He lives in Cite Soleil, Haiti. He ran up to me with arms spread wide and a toothless grin, oh what a smile. He clamored on my back. The only thing he had on was an over sized green sweatshirt despite the 95 degree temperature. It was clear he yearned for affection and it delighted me to hold him.
He was one of the children that I had often thought about since my first visit to Haiti four months prior. My husband was taken by him as well in his first visit which created an even stronger bond. His name is Jamal.
It was clear by the way they attempted to dismiss him from the group that the other kids in the area didn't like Jamal. They motioned to his toothless smile and waved him off. They shook their heads at him, letting me know that he didn't merit my attention. This made my desire to hold him even stronger.
Jamal hopped onto my back and I walked away from the unfriendly group so I could give Jamal a little comfort without the distraction. Moments later I felt sharp jabbing at my back and legs. The older kids had found sticks and used them as prods. Worse yet, I discovered I wasn't their target. Jamal took the majority of the abuse to his bare backside! I looked at Jamal and expected to see tears and face wincing with pain and humiliation.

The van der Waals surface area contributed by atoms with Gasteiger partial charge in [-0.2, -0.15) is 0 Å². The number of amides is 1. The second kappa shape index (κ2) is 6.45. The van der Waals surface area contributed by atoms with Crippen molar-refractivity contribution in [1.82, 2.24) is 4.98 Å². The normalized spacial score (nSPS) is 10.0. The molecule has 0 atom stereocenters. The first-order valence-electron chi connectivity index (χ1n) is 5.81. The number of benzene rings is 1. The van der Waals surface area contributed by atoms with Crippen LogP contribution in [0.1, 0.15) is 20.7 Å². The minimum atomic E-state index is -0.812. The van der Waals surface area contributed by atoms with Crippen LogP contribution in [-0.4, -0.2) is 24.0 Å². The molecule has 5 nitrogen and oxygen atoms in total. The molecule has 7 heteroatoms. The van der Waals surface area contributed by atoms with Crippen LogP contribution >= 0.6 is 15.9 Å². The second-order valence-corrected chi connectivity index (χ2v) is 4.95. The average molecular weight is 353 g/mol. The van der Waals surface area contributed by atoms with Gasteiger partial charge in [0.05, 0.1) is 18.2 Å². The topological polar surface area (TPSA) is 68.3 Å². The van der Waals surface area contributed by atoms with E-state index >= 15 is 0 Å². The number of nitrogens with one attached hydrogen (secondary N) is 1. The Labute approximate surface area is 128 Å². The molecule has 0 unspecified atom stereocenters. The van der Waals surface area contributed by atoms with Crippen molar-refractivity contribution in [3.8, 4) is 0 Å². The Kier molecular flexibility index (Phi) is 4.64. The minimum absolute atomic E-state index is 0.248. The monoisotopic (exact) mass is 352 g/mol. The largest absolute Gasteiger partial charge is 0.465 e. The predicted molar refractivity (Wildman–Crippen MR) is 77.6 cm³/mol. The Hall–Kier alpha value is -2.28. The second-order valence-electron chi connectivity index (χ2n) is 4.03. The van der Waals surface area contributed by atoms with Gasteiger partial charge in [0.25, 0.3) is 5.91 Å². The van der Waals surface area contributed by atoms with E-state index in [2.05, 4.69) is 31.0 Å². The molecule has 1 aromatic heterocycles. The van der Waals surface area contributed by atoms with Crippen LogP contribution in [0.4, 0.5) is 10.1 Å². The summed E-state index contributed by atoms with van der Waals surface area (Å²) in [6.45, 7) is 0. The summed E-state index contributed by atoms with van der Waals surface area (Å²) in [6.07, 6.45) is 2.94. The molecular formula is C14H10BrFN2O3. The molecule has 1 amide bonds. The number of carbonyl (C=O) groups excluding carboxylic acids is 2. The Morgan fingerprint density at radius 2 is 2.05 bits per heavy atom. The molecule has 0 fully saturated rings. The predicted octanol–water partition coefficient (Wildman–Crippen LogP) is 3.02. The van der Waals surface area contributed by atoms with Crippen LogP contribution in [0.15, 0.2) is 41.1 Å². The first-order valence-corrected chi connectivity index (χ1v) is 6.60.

Instead, I saw Jamal's beautiful smile.
At that moment something powerful flipped inside me. Questions raced through my mind. How many years has Jamal suffered this painful abuse, that he was able to completely ignore it? How can a group of children be so cruel? What have these children witnessed to make them act like this? Anger flared. I tried calm down. I instinctually set Jamal down behind me. I chewed out the group for being so cruel. They turned and slinked away.
I picked up Jamal again, determined to protect him for as long as I could. It broke my heart to leave him.
This was the beginning of our investigation into the Haitian culture which lead us to discover the deep injustice of the Restavek that over 225,000 Haitian children suffer.